The last time that Caijar had visited the great hall was a full season earlier, when Master Barigil had brought his students there. The great hall, he explained, was older than the rest of Castle Eldwark. Once it had been a hall unto itself, the last building standing amid the ruins of a fallen fortress-city. The castle had taken shape around it. In its earliest form, the castle was little more than a fort: a crude stone wall built from the stones of the older city, to hold back the beast-men of the hill tribes. The hall was the center of the fort, and the only stone building in the compound.

When Lord-General Edorn was banished to Castle Eldwark by order of the Immortal Imperor, he brought no only his soldiers and his serfs, but crafters and stonemasons as well. He established a new outer wall, marking the boundaries of a much larger town. Rather than tear down Eldwark Hall, he made it a part of his keep. The stone building, with its great double doors, became the great hall at the heart of the keep, where Edorn received petitions, entertained guests, and passed judgements.

By the time of the Great Death, when the Immortal Emperor was slain and the empire fractured, Eldwark had grown from a border keep into a massive, sprawling castle that covered the whole of the hilltop: well beyond the boundaries that Lord-General Edorn had marked for his town. The town, now a city, lay at the foot of the hill. It stood outside the castle walls, and was surrounded by a wall of its own. The beast-men of the hill tribes were no longer enemies; they were citizens, and they remained citizens of Eldwark even after the empire fell.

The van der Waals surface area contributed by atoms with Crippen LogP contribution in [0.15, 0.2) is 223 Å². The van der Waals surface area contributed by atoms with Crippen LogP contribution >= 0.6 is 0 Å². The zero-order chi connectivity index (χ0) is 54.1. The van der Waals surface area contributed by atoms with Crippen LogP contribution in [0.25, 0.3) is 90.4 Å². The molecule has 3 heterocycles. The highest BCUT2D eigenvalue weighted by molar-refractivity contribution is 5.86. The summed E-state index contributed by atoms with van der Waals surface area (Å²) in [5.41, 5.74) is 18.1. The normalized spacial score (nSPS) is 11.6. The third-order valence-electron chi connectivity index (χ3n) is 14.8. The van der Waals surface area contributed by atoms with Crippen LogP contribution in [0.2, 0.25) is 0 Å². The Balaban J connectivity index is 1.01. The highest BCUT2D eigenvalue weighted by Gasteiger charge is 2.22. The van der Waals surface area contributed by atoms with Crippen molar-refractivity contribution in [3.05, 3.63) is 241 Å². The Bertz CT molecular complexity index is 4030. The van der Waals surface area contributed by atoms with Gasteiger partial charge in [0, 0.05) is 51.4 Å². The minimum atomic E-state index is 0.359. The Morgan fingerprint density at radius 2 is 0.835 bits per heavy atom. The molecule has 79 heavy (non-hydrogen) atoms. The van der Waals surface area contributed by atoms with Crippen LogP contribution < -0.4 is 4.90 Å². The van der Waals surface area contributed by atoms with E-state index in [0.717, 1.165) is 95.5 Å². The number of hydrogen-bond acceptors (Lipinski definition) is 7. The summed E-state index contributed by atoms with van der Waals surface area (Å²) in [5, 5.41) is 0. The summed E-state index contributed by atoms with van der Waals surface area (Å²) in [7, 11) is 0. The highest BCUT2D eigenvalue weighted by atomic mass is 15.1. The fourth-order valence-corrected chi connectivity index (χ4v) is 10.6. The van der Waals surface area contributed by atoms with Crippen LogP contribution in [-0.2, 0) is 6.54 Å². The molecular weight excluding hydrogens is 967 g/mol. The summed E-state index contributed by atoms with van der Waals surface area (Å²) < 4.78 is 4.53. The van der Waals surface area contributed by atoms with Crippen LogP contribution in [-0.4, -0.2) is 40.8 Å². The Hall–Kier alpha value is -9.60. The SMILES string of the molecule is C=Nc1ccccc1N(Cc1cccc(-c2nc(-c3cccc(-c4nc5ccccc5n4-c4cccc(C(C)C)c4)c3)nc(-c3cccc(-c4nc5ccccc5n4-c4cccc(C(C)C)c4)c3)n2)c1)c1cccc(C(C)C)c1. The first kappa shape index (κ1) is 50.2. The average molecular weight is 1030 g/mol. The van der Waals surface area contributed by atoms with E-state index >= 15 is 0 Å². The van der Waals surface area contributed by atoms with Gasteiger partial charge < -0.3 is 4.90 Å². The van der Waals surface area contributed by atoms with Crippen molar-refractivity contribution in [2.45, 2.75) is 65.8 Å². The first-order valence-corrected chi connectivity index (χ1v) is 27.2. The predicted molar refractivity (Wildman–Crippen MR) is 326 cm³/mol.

When they had come as students, the great hall had been dark and cold, empty and echoing. Even with a dozen servants bearing lamps, it was little better than a cave. It was easy to see it as something apart from the rest of the castle, something old and dark and private. Columns and arched ceiling aside, the room was basically a large rectangle, with the double doors at one end and the throne at the other.

Tonight, Caijar barely recognized it. The tall, heavy doors stood open, guardsmen posted like statues in front of them. The room inside was warm and bright and loud. Caijar stepped inside, and waited while the steward announced his arrival to a crowd of people who probably couldn't hear the man at all.